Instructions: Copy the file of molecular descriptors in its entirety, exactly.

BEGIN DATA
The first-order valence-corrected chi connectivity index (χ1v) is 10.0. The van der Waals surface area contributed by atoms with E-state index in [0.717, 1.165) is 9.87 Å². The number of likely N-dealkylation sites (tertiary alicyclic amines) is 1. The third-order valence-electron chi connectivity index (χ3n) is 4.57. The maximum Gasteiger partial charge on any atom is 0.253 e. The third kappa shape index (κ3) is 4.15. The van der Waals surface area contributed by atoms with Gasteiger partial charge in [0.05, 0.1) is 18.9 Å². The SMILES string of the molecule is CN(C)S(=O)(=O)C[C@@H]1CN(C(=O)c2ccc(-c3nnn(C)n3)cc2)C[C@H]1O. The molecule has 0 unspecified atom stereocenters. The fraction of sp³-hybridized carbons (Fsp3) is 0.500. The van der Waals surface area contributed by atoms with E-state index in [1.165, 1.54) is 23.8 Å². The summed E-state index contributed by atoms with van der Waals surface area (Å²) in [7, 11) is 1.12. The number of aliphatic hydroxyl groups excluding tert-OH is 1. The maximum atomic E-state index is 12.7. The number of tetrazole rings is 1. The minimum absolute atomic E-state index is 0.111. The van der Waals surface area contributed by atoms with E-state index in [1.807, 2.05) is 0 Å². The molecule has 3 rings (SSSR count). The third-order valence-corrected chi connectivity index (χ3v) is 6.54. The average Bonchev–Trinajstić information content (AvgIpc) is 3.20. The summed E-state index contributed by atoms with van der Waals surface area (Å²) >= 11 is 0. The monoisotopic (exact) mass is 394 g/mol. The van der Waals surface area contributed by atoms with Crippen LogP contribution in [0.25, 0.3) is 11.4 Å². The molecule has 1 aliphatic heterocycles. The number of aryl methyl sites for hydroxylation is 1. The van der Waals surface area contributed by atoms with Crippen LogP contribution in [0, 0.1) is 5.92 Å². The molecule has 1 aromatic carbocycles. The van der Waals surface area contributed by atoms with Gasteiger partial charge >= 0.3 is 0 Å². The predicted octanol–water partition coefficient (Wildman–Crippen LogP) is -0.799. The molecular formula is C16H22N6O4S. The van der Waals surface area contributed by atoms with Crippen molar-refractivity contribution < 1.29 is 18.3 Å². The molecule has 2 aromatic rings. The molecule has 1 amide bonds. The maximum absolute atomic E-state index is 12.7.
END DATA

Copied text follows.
The first-order valence-corrected chi connectivity index (χ1v) is 10.0. The van der Waals surface area contributed by atoms with E-state index in [0.717, 1.165) is 9.87 Å². The number of likely N-dealkylation sites (tertiary alicyclic amines) is 1. The third-order valence-electron chi connectivity index (χ3n) is 4.57. The maximum Gasteiger partial charge on any atom is 0.253 e. The third kappa shape index (κ3) is 4.15. The van der Waals surface area contributed by atoms with Gasteiger partial charge in [0.05, 0.1) is 18.9 Å². The SMILES string of the molecule is CN(C)S(=O)(=O)C[C@@H]1CN(C(=O)c2ccc(-c3nnn(C)n3)cc2)C[C@H]1O. The molecule has 0 unspecified atom stereocenters. The fraction of sp³-hybridized carbons (Fsp3) is 0.500. The van der Waals surface area contributed by atoms with E-state index in [1.165, 1.54) is 23.8 Å². The summed E-state index contributed by atoms with van der Waals surface area (Å²) in [7, 11) is 1.12. The number of aliphatic hydroxyl groups excluding tert-OH is 1. The maximum atomic E-state index is 12.7. The number of tetrazole rings is 1. The minimum absolute atomic E-state index is 0.111. The van der Waals surface area contributed by atoms with E-state index in [1.807, 2.05) is 0 Å². The molecule has 3 rings (SSSR count). The third-order valence-corrected chi connectivity index (χ3v) is 6.54. The average Bonchev–Trinajstić information content (AvgIpc) is 3.20. The summed E-state index contributed by atoms with van der Waals surface area (Å²) >= 11 is 0. The monoisotopic (exact) mass is 394 g/mol. The van der Waals surface area contributed by atoms with Crippen LogP contribution in [0.25, 0.3) is 11.4 Å². The molecule has 1 aliphatic heterocycles. The number of aryl methyl sites for hydroxylation is 1. The van der Waals surface area contributed by atoms with Crippen LogP contribution in [0, 0.1) is 5.92 Å². The molecule has 1 aromatic carbocycles. The van der Waals surface area contributed by atoms with Gasteiger partial charge >= 0.3 is 0 Å². The predicted octanol–water partition coefficient (Wildman–Crippen LogP) is -0.799. The molecular formula is C16H22N6O4S. The van der Waals surface area contributed by atoms with Crippen molar-refractivity contribution < 1.29 is 18.3 Å². The molecule has 2 aromatic rings. The molecule has 1 amide bonds. The maximum absolute atomic E-state index is 12.7.